Mastin, KS Head-On Train Collision, June 1904
HEAD-ON SMASHUP IN KANSAS.
ONE MAN KILLED AND A LARGE LIST OF INJURED PASSENGERS.
Kansas City, June 4. -- By the head-on collision of two Missouri Pacific passenger trains near Mastin, 22 miles south of Kansas City, one person was killed and nineteen injured, most of the latter passengers. The trains were No. 5, the Colorado flyer, west bound, and No. 36, a Hoisington, Kansas accommodation train, east bound.
AUGUST BLOOM, Clear Lake, S. D., stealing a ride on blindbaggage.
C. A. SLOCUM, engineer of the flyer, Kansas City, leg broken.
E. W. WHALEY, fireman on flyer, Kansas City, head cut, badly bruised.
E. W. FORD, porter, head bruised.
C. CONKLIN, of Kansas City, fireman, on train 36, knee mashed.
MRS. JOHN G. ROBINSON, 1917 St. Paul street, Baltimore, right leg wrenched.
JAMES FURNCAS, conductor on train 36, badly bruised.
D. A. ELLWELL, Oswattemi, Kansas, engineer on train 36, condition serious, probably injured internally.
M. J. BLASBAIG, Kansas City, head cut, badly bruised.
W. J. FORNE, Oswattemi, Kansas, head severely cut.
L. J. SLICK, Kansas City, leg sprained.
HENRY CASSELBUNA, New York City, nose broken.
DALE LUCAS, mail clerk on the flyer, body bruised.
FRANK LUNK, Kansas City, shoulder bruised.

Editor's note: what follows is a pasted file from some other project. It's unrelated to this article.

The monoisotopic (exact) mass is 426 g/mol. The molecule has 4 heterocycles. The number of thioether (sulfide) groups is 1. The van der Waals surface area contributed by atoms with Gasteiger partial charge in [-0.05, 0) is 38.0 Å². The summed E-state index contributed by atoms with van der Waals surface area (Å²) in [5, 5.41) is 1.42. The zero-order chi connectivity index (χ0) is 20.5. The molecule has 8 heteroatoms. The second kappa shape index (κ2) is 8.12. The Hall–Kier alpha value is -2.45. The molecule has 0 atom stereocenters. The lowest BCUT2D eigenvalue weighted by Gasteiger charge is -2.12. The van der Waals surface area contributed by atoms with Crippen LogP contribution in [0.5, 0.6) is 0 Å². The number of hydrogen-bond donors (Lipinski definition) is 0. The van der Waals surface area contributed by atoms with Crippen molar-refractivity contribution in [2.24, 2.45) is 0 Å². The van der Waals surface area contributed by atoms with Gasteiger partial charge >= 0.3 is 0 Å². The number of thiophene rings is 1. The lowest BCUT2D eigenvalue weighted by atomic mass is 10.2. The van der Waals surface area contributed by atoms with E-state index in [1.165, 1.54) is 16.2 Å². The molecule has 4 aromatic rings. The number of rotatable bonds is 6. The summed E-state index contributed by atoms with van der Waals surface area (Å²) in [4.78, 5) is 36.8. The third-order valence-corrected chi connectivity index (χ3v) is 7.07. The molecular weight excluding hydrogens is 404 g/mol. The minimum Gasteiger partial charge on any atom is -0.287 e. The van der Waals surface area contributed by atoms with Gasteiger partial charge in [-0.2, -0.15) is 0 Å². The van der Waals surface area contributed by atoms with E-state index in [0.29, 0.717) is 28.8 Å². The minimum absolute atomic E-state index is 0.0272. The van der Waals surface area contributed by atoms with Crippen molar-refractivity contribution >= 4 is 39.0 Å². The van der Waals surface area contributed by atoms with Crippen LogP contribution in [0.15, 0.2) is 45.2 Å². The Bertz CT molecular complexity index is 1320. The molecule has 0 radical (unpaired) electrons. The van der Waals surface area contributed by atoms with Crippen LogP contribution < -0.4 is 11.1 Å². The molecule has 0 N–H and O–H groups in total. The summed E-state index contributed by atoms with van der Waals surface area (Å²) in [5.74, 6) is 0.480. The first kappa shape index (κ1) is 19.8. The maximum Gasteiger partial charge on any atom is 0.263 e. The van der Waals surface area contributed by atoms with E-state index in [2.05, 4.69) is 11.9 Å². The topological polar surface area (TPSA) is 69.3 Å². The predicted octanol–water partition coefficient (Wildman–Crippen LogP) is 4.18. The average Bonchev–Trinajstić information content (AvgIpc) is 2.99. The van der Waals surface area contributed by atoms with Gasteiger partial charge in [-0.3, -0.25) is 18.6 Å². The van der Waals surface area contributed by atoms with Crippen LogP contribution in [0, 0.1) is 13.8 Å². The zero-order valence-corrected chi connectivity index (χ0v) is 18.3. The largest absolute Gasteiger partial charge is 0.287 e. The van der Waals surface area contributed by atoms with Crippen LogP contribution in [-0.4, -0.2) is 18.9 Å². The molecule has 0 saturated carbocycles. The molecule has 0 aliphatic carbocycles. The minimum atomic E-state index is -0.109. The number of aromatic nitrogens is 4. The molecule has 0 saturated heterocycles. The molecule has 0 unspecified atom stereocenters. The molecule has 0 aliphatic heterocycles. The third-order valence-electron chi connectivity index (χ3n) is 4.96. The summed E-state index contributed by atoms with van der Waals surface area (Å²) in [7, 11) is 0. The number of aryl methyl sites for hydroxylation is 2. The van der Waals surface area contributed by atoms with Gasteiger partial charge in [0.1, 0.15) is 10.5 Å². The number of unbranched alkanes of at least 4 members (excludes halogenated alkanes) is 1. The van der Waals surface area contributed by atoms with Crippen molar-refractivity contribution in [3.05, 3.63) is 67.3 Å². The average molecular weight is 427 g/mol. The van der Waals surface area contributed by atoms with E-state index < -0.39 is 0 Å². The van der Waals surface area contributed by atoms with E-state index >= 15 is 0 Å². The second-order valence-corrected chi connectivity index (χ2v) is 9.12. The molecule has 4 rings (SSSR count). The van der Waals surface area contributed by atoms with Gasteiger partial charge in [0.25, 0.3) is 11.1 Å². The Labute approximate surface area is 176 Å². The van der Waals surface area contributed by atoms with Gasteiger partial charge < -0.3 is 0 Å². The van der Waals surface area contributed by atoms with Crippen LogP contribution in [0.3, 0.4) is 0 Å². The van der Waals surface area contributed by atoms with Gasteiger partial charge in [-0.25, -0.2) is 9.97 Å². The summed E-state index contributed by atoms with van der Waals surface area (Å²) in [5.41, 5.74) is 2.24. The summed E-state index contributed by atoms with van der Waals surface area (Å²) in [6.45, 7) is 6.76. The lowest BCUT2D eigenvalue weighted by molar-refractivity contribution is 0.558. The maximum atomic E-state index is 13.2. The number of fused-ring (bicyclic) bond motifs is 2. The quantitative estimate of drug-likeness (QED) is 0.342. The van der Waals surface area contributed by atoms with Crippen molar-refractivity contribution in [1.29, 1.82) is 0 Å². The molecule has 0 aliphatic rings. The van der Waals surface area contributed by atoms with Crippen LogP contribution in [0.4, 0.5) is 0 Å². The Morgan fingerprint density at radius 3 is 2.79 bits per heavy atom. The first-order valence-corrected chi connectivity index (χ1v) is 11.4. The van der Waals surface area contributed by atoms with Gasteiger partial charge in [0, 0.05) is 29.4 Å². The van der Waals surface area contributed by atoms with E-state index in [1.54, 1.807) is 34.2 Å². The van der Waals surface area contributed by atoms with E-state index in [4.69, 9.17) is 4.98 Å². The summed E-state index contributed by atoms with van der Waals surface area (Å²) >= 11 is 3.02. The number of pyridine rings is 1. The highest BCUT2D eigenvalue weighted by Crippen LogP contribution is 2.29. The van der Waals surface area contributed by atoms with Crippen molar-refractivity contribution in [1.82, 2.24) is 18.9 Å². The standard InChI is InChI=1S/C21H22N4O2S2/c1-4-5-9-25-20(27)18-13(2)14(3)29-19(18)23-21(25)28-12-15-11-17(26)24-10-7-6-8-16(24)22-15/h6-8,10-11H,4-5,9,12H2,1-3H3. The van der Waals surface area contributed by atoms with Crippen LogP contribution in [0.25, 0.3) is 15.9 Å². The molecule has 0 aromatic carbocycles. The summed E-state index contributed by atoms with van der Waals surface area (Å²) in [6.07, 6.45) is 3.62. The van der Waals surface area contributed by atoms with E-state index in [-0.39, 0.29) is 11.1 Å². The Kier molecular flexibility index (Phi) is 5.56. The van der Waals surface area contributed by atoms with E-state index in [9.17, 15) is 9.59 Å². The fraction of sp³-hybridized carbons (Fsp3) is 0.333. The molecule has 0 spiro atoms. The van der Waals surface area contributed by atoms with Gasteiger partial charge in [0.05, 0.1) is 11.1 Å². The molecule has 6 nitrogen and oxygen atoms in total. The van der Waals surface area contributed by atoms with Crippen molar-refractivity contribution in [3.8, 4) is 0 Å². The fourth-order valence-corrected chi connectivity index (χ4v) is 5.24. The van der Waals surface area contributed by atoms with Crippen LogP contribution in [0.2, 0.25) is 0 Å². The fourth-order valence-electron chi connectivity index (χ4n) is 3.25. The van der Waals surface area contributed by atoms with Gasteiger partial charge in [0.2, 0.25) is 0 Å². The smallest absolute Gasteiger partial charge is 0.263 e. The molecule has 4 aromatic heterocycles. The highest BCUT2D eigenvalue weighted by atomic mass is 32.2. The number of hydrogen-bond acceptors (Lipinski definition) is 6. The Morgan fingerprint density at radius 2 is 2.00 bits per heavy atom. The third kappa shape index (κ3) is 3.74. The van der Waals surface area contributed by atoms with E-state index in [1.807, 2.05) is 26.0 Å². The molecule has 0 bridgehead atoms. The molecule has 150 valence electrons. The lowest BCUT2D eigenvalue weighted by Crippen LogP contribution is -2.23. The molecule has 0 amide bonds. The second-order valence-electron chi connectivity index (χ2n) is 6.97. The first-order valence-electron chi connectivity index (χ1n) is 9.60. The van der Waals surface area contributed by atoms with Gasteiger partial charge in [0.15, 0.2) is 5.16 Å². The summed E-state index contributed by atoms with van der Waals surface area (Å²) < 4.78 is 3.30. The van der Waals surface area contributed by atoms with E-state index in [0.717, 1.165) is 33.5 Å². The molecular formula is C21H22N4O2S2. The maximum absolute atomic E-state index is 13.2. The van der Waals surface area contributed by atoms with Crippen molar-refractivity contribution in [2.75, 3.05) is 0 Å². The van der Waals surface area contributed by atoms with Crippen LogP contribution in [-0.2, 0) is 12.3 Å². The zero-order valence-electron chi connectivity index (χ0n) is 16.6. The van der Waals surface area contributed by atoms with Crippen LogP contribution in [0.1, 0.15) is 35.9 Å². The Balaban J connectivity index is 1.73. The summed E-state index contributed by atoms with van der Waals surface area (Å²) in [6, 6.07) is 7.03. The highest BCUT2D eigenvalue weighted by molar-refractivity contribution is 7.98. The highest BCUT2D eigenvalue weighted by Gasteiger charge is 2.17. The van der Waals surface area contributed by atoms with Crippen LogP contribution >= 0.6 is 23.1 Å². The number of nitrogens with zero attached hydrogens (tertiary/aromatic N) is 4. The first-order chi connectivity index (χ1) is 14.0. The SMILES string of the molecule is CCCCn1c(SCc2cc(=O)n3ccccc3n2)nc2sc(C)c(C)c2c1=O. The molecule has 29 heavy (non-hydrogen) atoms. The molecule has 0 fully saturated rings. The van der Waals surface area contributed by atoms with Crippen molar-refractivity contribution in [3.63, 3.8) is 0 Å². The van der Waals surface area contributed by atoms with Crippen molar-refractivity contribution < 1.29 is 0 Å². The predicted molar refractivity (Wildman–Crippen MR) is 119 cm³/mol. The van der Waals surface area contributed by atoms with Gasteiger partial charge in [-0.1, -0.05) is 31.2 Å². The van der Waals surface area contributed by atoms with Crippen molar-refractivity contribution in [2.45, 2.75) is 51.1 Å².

IRENE PALMER, Los Angeles, head cut, body bruised.
LOUIS PALMER, Kansas City, head bruised.
W. J. McAULIFFE, Pueblo, Colorado, head bruised, knee hurt.
WILLIAM NICHOLS, Fort Douglass, Utah, right side hurt.
MRS. MARY KITLER, Portland, Oregon, knee bruised.
MISS POSTEN, Boston, left knee bruised.
Both trains were behind their schedule, and were trying to make up time. No. 36 had orders to take a siding at Mastin, but had not reached that station, and was met on a culvert a mile beyond Masten by the flyer. Both engines were demolished. The day coach on the accommodation train was telescoped, as was the mail car on the flyer. All the cars of both trains were thrown from the track and the track and roadbed completely wrecked.
A relief train was sent from Kansas City with a dozen physicians. Some of the injured were made comfortable at Mastin and others were brought to Kansas City. The injured are suffering from bruises and fractures received in the shock of the collision and the overthrowing of the coaches.
Oakland Tribune California 1904-06-04